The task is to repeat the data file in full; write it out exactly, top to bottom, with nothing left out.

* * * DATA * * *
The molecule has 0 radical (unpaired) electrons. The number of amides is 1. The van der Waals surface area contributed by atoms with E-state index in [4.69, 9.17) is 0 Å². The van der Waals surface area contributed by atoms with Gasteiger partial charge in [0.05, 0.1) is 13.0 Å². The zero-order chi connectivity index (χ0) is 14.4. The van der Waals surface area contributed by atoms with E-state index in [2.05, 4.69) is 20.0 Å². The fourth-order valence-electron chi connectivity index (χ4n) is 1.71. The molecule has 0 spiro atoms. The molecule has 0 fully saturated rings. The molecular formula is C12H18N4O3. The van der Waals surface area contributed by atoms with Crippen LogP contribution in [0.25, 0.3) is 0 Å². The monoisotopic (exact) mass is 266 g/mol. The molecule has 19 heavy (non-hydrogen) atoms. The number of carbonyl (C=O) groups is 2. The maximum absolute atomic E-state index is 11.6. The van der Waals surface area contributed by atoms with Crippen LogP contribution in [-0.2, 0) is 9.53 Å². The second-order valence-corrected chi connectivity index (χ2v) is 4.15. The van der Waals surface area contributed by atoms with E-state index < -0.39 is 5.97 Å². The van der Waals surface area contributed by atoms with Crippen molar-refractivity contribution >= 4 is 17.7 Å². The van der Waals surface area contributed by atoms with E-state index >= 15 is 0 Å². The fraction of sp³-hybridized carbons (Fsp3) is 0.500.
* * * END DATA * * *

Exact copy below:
The molecule has 0 radical (unpaired) electrons. The number of amides is 1. The van der Waals surface area contributed by atoms with E-state index in [4.69, 9.17) is 0 Å². The van der Waals surface area contributed by atoms with Gasteiger partial charge in [0.05, 0.1) is 13.0 Å². The zero-order chi connectivity index (χ0) is 14.4. The van der Waals surface area contributed by atoms with E-state index in [2.05, 4.69) is 20.0 Å². The fourth-order valence-electron chi connectivity index (χ4n) is 1.71. The molecule has 0 spiro atoms. The molecule has 0 fully saturated rings. The molecular formula is C12H18N4O3. The van der Waals surface area contributed by atoms with Crippen LogP contribution in [0.25, 0.3) is 0 Å². The monoisotopic (exact) mass is 266 g/mol. The molecule has 19 heavy (non-hydrogen) atoms. The number of carbonyl (C=O) groups is 2. The maximum absolute atomic E-state index is 11.6. The van der Waals surface area contributed by atoms with Crippen LogP contribution in [-0.2, 0) is 9.53 Å². The second-order valence-corrected chi connectivity index (χ2v) is 4.15. The van der Waals surface area contributed by atoms with E-state index < -0.39 is 5.97 Å². The van der Waals surface area contributed by atoms with Crippen molar-refractivity contribution >= 4 is 17.7 Å². The van der Waals surface area contributed by atoms with E-state index >= 15 is 0 Å². The fraction of sp³-hybridized carbons (Fsp3) is 0.500.